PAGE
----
The people who run the internet are expected to announce (update: they announced it) that they’ve allocated the last set of internet addresses today. In a matter of months, the old addresses based on the Internet Protocol version 4, or IPv4, are going to run out.
That presents a rather challenging obstacle for the visionaries of Silicon Valley who want to create an “internet of things,” where every device has intelligence and is connected to the internet. In this vision, a world full of smart sensors can measure everything and report that data to the internet cloud, which can then make life easier (or scarier) by predicting traffic, heading off man-made disasters, and keeping tabs on everything we do.
If we have no addresses, we can’t activate new devices connected to the internet. Or some of the new devices will not be able to communicate properly with the old devices or web sites. Making Skype phone calls and other means of communication via the web will also get harder. Those are huge engines of commerce that could get delayed, derailed, or stymied because nobody paid attention to the plumbing of the internet. Yes, you could say that we failed to flush our toilets, in a kind of tragedy of the commons where everybody looked out for their own good, to the detriment of all.
The problem is that every new web-connected device has to have an internet address, or the identification numbers, or four sets of four digits, ranging from 0 to 255. When IPv4 was created in 1977, the internet’s creators didn’t think they would need more than 4.3 billion addresses, the theoretical limit that is possible with a 32-bit addressing system. The last five blocks of 16 million numbers each is now being released by the Internet Assigned Numbers Authority, which will dispatch the numbers to five regional authorities that will likely then run out of numbers in six months to nine months, according to expert Owen DeLong at internet service provider Hurricane Electric.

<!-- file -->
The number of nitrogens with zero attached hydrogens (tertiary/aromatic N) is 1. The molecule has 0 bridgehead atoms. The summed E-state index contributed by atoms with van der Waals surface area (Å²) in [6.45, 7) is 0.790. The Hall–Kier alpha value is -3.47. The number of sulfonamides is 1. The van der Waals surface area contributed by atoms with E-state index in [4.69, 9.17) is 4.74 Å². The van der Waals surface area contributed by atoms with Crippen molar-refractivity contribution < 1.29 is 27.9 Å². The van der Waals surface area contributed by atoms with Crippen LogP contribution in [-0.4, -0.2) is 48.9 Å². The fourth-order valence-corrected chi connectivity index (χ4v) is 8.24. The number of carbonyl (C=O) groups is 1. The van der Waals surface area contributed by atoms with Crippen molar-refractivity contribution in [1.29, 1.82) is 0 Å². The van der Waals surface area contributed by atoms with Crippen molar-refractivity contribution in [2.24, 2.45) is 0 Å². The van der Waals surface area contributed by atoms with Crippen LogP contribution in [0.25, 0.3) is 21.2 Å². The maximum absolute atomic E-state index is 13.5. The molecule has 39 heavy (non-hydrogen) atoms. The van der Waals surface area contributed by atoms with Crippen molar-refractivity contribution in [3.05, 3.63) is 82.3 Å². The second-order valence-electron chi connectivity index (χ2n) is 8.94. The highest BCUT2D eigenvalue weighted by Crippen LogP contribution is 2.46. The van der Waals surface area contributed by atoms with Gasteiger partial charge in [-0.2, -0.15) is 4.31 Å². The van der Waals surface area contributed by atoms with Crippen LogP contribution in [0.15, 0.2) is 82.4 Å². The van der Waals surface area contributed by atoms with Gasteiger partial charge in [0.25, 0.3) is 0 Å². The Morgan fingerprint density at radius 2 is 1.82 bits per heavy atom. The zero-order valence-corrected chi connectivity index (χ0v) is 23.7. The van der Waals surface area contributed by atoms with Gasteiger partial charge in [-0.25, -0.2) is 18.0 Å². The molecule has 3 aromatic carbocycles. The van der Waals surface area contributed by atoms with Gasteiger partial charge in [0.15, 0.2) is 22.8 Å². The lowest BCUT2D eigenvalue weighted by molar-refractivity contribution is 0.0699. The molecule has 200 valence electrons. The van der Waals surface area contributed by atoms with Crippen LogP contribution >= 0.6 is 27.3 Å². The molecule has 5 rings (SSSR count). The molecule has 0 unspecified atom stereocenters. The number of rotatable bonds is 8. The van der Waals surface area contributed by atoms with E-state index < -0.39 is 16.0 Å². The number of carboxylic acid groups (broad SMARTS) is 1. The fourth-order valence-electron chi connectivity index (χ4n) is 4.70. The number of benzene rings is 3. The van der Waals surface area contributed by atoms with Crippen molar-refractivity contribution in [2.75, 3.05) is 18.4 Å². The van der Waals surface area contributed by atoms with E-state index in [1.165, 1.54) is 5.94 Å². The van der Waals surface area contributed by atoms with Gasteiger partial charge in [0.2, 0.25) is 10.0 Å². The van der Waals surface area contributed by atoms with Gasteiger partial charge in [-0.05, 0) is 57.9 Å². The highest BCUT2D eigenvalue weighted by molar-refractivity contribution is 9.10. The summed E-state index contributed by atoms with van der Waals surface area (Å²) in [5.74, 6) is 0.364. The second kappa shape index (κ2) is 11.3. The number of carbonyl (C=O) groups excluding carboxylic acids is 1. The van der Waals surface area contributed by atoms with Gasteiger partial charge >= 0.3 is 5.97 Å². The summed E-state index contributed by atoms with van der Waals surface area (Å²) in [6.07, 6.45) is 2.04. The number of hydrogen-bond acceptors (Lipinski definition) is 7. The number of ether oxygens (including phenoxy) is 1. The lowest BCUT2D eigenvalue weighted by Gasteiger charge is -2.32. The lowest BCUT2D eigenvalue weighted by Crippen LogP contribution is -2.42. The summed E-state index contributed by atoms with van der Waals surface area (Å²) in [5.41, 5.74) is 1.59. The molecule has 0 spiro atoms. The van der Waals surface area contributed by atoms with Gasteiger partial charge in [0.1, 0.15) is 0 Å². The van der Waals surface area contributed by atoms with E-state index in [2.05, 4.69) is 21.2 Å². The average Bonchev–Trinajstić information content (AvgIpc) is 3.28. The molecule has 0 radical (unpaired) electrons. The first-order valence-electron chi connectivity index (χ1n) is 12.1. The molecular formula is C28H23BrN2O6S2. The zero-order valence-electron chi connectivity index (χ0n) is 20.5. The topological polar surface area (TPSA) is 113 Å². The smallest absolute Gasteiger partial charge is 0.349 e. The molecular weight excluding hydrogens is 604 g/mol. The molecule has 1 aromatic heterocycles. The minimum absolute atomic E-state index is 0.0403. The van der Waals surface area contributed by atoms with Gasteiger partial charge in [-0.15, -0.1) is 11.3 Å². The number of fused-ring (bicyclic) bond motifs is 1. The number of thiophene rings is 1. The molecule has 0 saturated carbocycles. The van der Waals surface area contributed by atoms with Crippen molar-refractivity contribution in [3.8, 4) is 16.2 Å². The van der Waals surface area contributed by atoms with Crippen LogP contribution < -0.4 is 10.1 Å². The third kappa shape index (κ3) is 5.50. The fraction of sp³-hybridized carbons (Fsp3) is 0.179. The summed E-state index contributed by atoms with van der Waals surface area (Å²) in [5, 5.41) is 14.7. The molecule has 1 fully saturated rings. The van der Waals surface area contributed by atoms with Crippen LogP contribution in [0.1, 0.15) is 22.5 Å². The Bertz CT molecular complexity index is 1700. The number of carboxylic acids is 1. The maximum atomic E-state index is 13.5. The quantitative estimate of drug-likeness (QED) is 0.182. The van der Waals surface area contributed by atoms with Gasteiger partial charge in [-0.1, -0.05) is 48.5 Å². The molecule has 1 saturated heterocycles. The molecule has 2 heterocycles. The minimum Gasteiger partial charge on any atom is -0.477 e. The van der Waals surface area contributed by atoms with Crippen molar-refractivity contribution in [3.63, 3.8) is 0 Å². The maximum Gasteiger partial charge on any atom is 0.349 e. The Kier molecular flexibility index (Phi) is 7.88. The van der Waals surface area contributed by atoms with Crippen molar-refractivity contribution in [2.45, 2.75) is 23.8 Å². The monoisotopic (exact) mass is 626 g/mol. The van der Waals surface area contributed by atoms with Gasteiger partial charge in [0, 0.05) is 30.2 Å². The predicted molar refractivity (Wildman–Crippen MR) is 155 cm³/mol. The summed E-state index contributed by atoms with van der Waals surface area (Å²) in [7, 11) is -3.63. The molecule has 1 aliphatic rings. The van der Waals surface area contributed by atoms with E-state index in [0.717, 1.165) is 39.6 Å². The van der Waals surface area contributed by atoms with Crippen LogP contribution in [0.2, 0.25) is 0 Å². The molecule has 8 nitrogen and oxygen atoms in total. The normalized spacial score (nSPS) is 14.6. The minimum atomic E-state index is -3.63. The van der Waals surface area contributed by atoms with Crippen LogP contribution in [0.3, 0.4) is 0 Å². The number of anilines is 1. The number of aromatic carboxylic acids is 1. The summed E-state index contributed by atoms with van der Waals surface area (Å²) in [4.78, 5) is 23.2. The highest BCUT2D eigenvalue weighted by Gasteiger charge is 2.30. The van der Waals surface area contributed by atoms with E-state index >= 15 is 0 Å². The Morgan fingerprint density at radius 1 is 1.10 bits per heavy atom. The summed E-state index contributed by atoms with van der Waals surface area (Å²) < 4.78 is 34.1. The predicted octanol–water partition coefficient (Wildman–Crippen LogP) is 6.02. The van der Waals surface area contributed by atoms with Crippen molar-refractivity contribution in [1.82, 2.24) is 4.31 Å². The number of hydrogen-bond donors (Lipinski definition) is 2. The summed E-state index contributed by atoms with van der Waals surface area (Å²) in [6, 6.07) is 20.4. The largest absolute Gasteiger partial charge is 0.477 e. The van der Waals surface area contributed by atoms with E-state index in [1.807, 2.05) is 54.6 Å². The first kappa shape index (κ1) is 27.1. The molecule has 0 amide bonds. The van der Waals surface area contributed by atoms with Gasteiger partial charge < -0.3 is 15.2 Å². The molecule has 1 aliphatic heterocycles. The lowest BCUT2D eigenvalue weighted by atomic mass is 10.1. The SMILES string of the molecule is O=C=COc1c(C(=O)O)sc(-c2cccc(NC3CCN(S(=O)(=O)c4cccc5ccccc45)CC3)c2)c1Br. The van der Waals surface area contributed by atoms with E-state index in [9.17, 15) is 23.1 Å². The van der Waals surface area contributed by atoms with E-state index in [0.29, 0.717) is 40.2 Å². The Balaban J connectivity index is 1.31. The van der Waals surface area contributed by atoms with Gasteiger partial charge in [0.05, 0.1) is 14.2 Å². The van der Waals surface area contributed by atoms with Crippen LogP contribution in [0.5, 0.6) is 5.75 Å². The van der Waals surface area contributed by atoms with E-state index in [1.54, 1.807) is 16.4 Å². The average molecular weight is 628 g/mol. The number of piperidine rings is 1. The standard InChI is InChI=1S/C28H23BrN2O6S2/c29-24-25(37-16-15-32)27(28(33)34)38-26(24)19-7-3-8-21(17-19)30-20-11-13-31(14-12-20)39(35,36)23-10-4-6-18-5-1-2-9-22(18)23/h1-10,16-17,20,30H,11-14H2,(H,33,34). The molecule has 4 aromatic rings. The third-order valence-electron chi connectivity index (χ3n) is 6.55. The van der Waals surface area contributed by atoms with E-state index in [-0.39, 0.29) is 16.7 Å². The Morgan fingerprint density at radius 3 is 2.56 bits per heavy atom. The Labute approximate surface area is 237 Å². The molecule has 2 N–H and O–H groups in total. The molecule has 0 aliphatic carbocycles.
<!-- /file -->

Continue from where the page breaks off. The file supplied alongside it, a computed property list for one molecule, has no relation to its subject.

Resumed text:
For a long time, the experts who saw this problem coming told big companies that they should switch over to IPv6, which was established as a standard in 1998. IPv6 has an address space in the trillions. But there wasn’t much incentive for internet service providers, enterprises, backbone companies and others to make the shift. There were switching costs involved with no obvious return.
The consequence of running out of numbers depends on how much work those companies now do to head off compatibility problems. We may see disruptions such as the failure of Skype calls to connect because users are on incompatible protocols. That’s because users will have to negotiate communications through a third-party rather than directly connect over the Internet. That introduces complexity and potential slowdowns to the network.
As for the internet of things, we may be a ways off from realizing that anyway. We already have smart, web-connected watches, alarm clocks, cow-tracking system, parking meters, and other sorts of gadgets. But if we want to get to billions of connected devices, we will have to adopt IPv6 en masse and phase out the use of IPv4 networks. For the Luddites among us who think the internet of things is just going to pollute the world with digital nonsense, the “address exhaustion” is a blessing.
The industry has rallied around big causes before, like when it rewrote a lot of software code to get around the Y2K problem, in which legacy computers couldn’t tell the difference between the years 1900 and 2000. Internet giants Google, Facebook, and Yahoo plan to turn on IPv6 for testing on their platforms on June 8, which has been dubbed World IPv6 Day. We’ll have to get through this transition before we can get back to lofty visions of the internet of things.
[picture credit: Tangledwing]